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A little animosity could go a long way The hatred is rising from the ice in HSBC Arena, and we haven't even dropped the puck

Normally, it takes at least a game or two for teams to generate a healthy disdain for one another in a Stanley Cup series. The players need time to exchange cheap shots and other pleasantries, and to get on each other's nerves. Reporters need time to gather, twist and distribute the inflammatory quotes between dressing rooms.

But this Sabres-Rangers series is already off to a contentious and combustible start. The hatred is rising from the ice in HSBC Arena, and we haven't even dropped the puck for Game One tonight. And do you know what? It might be just what the Sabres need.

After Tuesday's practice, Daniel Briere and Lindy Ruff agreed that the Sabres lacked an emotional edge in their first-round series against the Islanders. Arrogant as it might sound, there was no sense of fear, none of the hostility you find in a truly competitive matchup.

"I don't know what it was with the Islanders," Briere said. "There just wasn't a lot of hatred out there. You look at the tone of the other series, where they're destroying each other left and right. With our series, everybody was nice to each other. There weren't any dirty shots. I don't know how to explain it, but it wasn't like last year against the Flyers, Ottawa, or even the Hurricanes.

"But I expect that to change pretty quickly."

The Rangers are doing their part. Sean Avery, their resident agitator, has promised to hurt the Sabres and turn the series into a war. Coach Tom Renney, typically a low-key sort, said Buffalo isn't "the cream of the crop" in the NHL, although he did concede that they are one of the eight teams still in Cup contention.

All right, so it's not Ken Hitchcock dropping F bombs on Ruff, but it's a good start. Renney isn't as willing to embrace the underdog's role as Ruff was before the second-round series against top-seeded Ottawa last year, when he and the Sabres gladly deferred (wink, wink) to the favored Senators.

This year, it's the Sabres who are the No. 1 seed. The Rangers are the hot, fashionable underdog. A lot of hockey pundits are picking Buffalo to get bumped off after watching New York roll over Atlanta while the Sabres were having a surprisingly tough time with the Isles.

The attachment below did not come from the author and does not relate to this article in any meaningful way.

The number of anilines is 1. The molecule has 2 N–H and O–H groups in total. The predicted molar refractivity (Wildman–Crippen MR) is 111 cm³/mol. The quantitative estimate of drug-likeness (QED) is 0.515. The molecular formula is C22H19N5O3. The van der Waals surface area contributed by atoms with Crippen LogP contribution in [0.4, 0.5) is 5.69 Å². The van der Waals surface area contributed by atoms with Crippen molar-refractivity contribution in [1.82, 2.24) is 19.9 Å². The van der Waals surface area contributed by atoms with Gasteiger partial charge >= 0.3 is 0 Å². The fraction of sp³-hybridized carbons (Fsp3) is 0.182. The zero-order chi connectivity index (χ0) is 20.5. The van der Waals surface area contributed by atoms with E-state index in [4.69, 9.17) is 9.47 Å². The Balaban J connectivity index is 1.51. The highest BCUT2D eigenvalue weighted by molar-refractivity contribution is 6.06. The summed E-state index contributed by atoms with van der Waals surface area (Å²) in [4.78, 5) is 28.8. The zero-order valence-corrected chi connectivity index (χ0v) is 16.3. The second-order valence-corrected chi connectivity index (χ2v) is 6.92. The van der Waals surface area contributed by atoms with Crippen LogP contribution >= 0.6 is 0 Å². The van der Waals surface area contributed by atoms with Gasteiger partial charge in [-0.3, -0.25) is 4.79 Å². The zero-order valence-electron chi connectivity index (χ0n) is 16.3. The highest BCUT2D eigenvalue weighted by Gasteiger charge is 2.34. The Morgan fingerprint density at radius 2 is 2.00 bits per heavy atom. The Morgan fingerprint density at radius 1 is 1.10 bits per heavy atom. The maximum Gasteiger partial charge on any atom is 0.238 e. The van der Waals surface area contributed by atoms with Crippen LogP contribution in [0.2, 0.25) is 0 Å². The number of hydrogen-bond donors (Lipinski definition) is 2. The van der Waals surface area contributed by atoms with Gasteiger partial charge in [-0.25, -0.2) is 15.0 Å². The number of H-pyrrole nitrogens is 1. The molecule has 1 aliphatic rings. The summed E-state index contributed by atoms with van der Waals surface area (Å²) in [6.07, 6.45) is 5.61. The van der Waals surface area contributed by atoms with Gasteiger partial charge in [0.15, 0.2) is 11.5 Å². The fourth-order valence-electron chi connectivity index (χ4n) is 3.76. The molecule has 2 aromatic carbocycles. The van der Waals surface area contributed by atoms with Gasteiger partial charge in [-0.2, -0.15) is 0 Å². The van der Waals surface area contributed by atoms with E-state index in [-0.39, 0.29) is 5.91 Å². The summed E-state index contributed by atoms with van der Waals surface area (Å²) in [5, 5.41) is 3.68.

The Sabres know what people are saying. They know the experts see them as this year's vulnerable top seed. But I'm sorry, the Rangers are not last year's Sabres. They have a solid team, a good system, a terrific goaltender in Henrik Lundqvist. But they're not the threat that Buffalo was at this time a year ago.

They're not going to come out and admit it, but the Sabres have to be feeling insulted by it all. They were the best team in the NHL this year. They finished first overall despite a harrowing run of injuries down the stretch. Every time they faced a crisis this season, they responded.

The Sabres seem to play their best when confronted with a serious challenge, or when they feel the world is underestimating them. The notion that they're ripe for an upset might be just the thing to get them going after a languid performance in the first round.

Avery says he wants to hurt someone. But by stoking the hatred, he might actually be helping the Sabres. It's clear that Avery tries to get under an opponent's skin. But an angry, motivated Buffalo team might be more than he or his coach bargained for.

"I mean, that's always good for our room," Briere said, laughing. "But I'm not going to get into a war match with any of their guys -- or not yet, anyway. We'll see after a few games. It's good. It's good for our dressing room, definitely. We thrive when we find motivation and we'll find some stuff to get motivated for."

By their own admission, the Sabres struggled with the favorite's role in the first round. They were uncomfortable with the notion that they were supposed to breeze through the Islanders. Ruff said they played as if they were eager to get the series over with. It showed in the third period of Game Five, when they staggered to the finish.

They know they're playing to a different standard now, the highest standard. The Sabres seemed to be holding back against the Isles, as if they were conserving physical and emotional capital for later in the playoffs. Now it's time to find another gear, to play up to the level they set during the regular season.

If they want to prove themselves in a hostile, emotional series, this is the time to do it. The Rangers haven't been this far in 10 years. The fans in Madison Square Garden haven't had a lot to cheer about in recent years. The Garden will be an angry, howling place when the Sabres show up there. It won't be Raleigh, that's for sure.

On the other hand, the Rangers haven't seen anything like the Sabres when they're motivated and on top of their game. A little well-contained anger won't hurt, either.

"I agree with that," Ruff said. "I've always felt you have to kind of hate your opposition."

So you hate the Rangers?

"I'm starting to," he said.

It's on, folks. The round of hate.


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